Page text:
Football independence has benefited the Fighting Irish for more than a century. Even haters would admit Notre Dame retains a unique position in the sport and recent success has shown it can thrive on its own. Its own television contract and scheduling flexibility have been assets. The time where it can go alone, however, may soon be winding down.
The Big Ten is an obvious landing space should the school decide it needs the stability of a league to secure its future for the next century. Along with the cash, there are geographic benefits and a multitude of natural rivals that would suit both sides. However, the history between the two sides has been frosty going back to the early quarter of the 1900s when Notre Dame tried multiple times to join the league and the last decade of the century when the Big Ten attempted and failed to lure the school.
How does the ACC figure in?
Complicating the move to the Big Ten is also the matter of Notre Dame being a member in the ACC for all other sports. The agreement between the two requires the Fighting Irish to play football in the ACC if they join a conference before the league’s grant of rights expires in the summer of 2036. It’ll take money to get out of that deal. That’s not really a concern for either the Big Ten or Notre Dame given how much value each brings to the other. It would be a major coup for the conference and arguably put it with or above the SEC in terms of financial might.
Will the Pac-12 dissolve?
Having lost two of its landmark institutions in its biggest media market has put the Pac-12 in a precarious position. Down to 10 schools with two each in Arizona, California, Oregon and Washington plus Utah and Colorado, the league must balance how to address its coming television rights negotiations with its current deal expiring in 2024 with the possibility of expanding and having its biggest members seek to find a secure landing spot in the current uncertainty.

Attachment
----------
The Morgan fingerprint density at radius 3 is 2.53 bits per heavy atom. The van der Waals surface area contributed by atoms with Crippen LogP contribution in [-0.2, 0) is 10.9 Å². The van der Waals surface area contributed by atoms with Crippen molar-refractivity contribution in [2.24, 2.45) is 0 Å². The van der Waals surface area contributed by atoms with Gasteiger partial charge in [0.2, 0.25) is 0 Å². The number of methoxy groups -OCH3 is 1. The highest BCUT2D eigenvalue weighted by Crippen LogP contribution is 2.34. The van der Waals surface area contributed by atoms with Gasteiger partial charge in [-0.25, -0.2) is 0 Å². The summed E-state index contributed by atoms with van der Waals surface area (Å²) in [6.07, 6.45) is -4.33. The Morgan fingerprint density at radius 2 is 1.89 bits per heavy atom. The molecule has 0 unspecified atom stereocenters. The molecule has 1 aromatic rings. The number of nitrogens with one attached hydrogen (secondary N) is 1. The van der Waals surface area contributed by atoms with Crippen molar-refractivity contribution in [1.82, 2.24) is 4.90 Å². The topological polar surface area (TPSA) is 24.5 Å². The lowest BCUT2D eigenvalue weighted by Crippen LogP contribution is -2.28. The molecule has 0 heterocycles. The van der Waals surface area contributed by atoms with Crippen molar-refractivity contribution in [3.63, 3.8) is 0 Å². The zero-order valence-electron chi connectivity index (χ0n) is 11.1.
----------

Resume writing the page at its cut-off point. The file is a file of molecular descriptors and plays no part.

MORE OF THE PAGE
The Mountain West would be an obvious place to look in order to replace two teams. San Diego State, Boise State, UNLV or even Colorado State would provide some balance of football and market improvement.
The other possible spot for additions would be the Big 12. Texas Tech, Baylor, Oklahoma State and TCU could be attractive. The bigger question may be whether the Pac-12 is attractive to those schools.
Big 12 making its move?
The smallest of the Power Five leagues had been content to stay at 10 teams until the defection of Oklahoma and Texas because it didn’t want to split its financial pie with incoming schools that didn’t do enough to increase its value.
With its coming departures, Commissioner Bob Bowlsby set to step down later this year and Houston, Central Florida, Cincinnati and BYU set to join the league next summer, that conservative approach no longer remains. One aggressive action would be to seek out interested parties from the Pac-12, which now is in the weakest position of the Power Five.
Follow colleges reporter Erick Smith on Twitter @ericksmith
This article originally appeared on USA TODAY: Big Ten expansion forces Pac-12, Big 12, and ACC to consider options